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Alumna Spotlight - Dr. Sarah Pritchard

Dr. Sarah Prichard, Alex Class of 1992, is the UK Managing Director & Partner of BuroHappold Engineering. Sarah is a structural engineer who has been involved in a number of projects including Aviva Stadium and Msheireb Downtown Doha. We spoke to Sarah this week about her work in engineering, collaboration, and leadership.

How did you become interested in structural engineering?

Whilst at a UCD open day in my last year in Alex, I attended an Introduction to Engineering lecture. I realised that the word ‘engineering’ combined my love of the practical with my interest in science and applied maths. I was slow to give up the idea of studying history, but after completing my Leaving Cert, I actually committed to studying engineering, realising that I could always continue my passion for history on a more informal basis. I tossed a coin to confirm my choice (you can always tell a lot about decisions by thinking about your emotional response to the outcome of a coin toss!). Whilst studying engineering in Trinity College Dublin, I finally decided on Structural Engineering as it gave me the opportunity to ‘build’ and really create something. 


How did your time at Alex influence your path?

Alex was great for me, giving me an opportunity to study a wide range of technical subjects and really allowed me to be confident in my skills in these. The Irish education system, with its wide range of subjects right until the end of school is excellent (now living in the UK, I can see the benefits even more clearly) and allowed me to keep my options open until I was ready to make an informed decision. I also benefited from the wide range of extra-curricular activities which developed my confidence and skills in leadership and organisation.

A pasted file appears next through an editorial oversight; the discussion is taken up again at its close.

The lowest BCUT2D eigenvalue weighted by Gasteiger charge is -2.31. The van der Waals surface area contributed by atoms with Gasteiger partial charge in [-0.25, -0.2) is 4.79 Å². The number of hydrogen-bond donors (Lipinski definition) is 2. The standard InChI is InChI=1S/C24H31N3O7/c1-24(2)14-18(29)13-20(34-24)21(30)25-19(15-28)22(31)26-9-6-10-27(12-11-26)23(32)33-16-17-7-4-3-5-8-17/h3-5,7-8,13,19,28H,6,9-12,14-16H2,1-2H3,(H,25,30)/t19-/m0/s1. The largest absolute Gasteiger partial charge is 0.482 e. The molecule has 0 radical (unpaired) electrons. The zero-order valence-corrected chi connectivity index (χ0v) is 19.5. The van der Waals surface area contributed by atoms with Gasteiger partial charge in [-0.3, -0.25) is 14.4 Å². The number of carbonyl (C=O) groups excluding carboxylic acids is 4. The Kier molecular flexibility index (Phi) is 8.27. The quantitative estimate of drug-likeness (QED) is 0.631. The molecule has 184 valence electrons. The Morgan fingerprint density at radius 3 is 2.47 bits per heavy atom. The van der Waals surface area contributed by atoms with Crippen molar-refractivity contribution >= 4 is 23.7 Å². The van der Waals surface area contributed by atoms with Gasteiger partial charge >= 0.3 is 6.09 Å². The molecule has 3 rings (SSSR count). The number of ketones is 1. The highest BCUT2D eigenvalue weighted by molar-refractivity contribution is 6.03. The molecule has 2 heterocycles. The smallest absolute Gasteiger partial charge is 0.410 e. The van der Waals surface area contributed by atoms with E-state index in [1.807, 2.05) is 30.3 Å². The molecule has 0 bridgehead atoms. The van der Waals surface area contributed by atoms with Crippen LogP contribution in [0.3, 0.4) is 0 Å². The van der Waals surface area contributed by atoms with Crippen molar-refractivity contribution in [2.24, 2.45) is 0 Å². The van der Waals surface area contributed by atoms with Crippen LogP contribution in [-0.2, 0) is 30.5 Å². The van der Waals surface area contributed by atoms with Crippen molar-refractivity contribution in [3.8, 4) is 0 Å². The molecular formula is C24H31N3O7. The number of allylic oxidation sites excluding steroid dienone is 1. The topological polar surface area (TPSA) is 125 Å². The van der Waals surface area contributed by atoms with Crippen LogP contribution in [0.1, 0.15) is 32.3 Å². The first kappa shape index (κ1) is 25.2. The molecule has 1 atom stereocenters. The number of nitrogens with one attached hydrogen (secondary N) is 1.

What drew you to design and structural engineering? Why did you decide to go into the field following your PhD?

At the end of an exciting PhD, where I studied the response of concrete to impact (please note that if you drop a large lump of steel on a small lump of concrete, it breaks) I decided that I really wanted to create something, to design buildings, and to put the theory of what I had learned into practice. Engineers have a great opportunity to help shape the world and to leave a lasting legacy, and there is a very special feeling about standing in a building which you have helped to design and construct. I joined BuroHappold in Bath as a structural graduate, inspired by their recent work on the Millennium Dome and the Great Court of the British Museum, and their passion for integrated, sustainable engineering which enhanced the experience of the building’s users.The company had a young dynamic workforce and although it had less than 1000 staff, it seemed to really care about each of them, whilst it punched above its weight in terms of amazing projects which has recently been delivered and on which I’d have the opportunity to work. I’ve worked for BuroHappold ever since, and have really enjoyed certainly lived up to its reputation, and I do all that I can now to maintain this !